Adam Mosley, director of Hartford Holdings, the parent company of Thomas Crapper as well as Trojan, Mantaleda and Traymate, explains more: “Trojan’s costs have gone up horrendously. They will more than double next year. While I can’t give you exact numbers, it’s clear that the cost of making each product will, therefore, increase significantly.”

We’re having to rethink the strategy and the business model. We are very energy-intensive. You cannot make a product unless you turn the machine on

Simon Bodsworth, managing director, Daval Furniture

Although manufacturers are generally not committing to any kind of price freezes, most seem to be doing everything they can to keep prices steady. For example, Simon Collyns, marketing and retail director at Symphony Group, says that they are making strategic moves to try not to pass on the increase in energy costs to their customers.

“We operate closely and have a long-standing working relationship with our supply chain to ensure price stability,” he says. “Over the coming months, this is going to be incredibly important and means we will be able to minimise price movements to our customers and ensure we continue to provide support and stability to them, too.”

Another British kitchen manufacturer, Omega, is having similar issues with price increases. Alastair England, purchasing and operations director says: “The scale of the increases is such that it is very difficult for us to absorb them in full, so an element of the increases will need to be passed on to our customers. However, over the past couple of difficult years, we have been able to hold our prices.”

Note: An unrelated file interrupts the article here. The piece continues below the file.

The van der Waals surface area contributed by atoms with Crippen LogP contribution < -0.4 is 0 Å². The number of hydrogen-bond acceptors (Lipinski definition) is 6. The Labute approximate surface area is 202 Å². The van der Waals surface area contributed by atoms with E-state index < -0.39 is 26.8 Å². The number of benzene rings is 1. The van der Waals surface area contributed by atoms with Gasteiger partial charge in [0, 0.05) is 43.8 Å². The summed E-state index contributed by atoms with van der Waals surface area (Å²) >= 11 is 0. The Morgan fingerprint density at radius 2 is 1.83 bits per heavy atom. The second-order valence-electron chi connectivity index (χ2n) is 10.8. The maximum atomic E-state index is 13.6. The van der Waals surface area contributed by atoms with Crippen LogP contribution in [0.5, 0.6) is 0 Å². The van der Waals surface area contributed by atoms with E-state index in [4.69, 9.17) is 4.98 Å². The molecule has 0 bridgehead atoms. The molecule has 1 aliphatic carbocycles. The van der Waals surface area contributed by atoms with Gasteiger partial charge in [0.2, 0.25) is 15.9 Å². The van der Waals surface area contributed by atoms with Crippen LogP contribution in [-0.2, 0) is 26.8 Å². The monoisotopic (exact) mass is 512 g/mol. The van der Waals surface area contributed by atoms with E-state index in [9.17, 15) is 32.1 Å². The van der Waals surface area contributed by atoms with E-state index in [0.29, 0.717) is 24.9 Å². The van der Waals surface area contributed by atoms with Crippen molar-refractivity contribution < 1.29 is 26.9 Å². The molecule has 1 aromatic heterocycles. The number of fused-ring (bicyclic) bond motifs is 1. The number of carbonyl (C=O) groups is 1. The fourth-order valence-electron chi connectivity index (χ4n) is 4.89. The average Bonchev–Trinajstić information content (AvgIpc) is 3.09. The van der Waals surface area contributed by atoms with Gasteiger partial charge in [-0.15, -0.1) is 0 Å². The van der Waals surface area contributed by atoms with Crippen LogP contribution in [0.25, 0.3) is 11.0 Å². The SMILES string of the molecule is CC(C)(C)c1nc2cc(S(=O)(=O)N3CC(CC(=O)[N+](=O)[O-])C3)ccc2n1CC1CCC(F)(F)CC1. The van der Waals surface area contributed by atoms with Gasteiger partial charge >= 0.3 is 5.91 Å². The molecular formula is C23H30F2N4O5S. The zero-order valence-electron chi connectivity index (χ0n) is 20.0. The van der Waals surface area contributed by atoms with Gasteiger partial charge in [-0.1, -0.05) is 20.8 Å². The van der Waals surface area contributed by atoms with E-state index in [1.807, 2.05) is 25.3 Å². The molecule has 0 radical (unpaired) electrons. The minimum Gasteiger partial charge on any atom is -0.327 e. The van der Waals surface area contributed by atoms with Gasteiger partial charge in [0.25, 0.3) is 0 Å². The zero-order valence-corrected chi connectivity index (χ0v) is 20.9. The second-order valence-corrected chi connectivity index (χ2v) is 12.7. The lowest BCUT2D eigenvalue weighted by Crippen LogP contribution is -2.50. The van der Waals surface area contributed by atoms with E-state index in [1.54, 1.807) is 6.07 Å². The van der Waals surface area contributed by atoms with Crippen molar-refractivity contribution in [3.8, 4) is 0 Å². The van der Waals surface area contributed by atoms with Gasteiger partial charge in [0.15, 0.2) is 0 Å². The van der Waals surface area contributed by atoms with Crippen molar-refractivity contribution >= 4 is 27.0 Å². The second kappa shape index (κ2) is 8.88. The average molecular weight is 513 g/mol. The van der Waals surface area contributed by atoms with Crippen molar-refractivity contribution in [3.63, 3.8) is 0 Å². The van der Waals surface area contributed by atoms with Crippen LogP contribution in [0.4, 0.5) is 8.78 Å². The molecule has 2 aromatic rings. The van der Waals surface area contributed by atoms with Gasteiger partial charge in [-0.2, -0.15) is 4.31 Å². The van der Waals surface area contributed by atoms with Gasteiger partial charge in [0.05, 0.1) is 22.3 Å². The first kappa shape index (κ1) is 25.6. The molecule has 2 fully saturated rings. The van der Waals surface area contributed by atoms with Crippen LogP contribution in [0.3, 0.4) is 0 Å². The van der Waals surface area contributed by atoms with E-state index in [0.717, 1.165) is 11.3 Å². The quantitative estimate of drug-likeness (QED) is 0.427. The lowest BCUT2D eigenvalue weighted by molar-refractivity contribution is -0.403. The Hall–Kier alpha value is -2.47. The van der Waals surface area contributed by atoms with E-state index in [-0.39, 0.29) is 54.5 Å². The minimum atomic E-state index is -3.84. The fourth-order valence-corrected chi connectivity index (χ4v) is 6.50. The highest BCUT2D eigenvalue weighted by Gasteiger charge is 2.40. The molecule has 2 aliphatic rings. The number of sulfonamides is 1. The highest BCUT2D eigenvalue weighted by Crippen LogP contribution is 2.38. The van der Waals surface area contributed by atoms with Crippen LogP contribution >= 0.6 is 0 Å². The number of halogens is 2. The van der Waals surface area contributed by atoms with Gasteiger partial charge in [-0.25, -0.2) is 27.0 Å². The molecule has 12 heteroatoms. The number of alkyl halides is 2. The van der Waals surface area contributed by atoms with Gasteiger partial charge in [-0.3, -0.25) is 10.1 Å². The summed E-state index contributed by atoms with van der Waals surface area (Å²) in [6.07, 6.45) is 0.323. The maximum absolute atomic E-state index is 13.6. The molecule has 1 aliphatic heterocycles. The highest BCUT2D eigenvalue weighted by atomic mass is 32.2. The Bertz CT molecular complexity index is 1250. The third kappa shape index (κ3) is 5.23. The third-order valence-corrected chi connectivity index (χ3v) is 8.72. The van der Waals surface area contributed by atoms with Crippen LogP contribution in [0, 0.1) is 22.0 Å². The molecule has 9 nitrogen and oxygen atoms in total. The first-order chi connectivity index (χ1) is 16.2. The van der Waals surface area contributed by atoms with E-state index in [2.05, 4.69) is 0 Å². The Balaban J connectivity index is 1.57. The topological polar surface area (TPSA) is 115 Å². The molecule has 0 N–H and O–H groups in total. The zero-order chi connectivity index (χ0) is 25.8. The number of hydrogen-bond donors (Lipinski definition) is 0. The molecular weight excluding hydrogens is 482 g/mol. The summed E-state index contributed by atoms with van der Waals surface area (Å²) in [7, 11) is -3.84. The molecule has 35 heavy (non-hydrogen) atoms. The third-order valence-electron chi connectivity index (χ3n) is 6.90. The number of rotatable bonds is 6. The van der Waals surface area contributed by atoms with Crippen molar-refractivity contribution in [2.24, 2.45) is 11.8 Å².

He adds: “It is important to Omega that we offer price stability to our customers, so any price increases will be notified with a long lead time, along with future price guarantees to aid future project planning.”

Maintaining the exact stock level or lead times will be challenging for all suppliers who are looking to save costs by reducing production. Omega, for example, is trying to reduce its energy usage by 25% but to keep the same efficiency in manufacturing by using more energy-efficient equipment. 

Those who have spent the past few years investing in sustainability and reducing emissions are probably now reaping the rewards of this. The investment in the long-term made a few years ago are coming into play now. 

Our kbbreview climate champion and managing director of Crystal Doors, Richard Hagan, has been supporting eco solutions since 2015 and is now in a steady place.  In his column in the August issue of of kbbreview, he wrote: “As part of our sustainability strategy, Crystal Doors has invested close to £2 million in energy-saving upgrades since 2015. When our energy prices doubled, so did the savings provide by our solar panels, LED lights, variable speed motors and high-efficiency pumps.”

Hindsight is a beautiful thing, and no one could have predicted this energy crisis – especially after such a tough couple of years with Covid and the increase in demand. But it is a cost that, at the moment, we will all have to bear.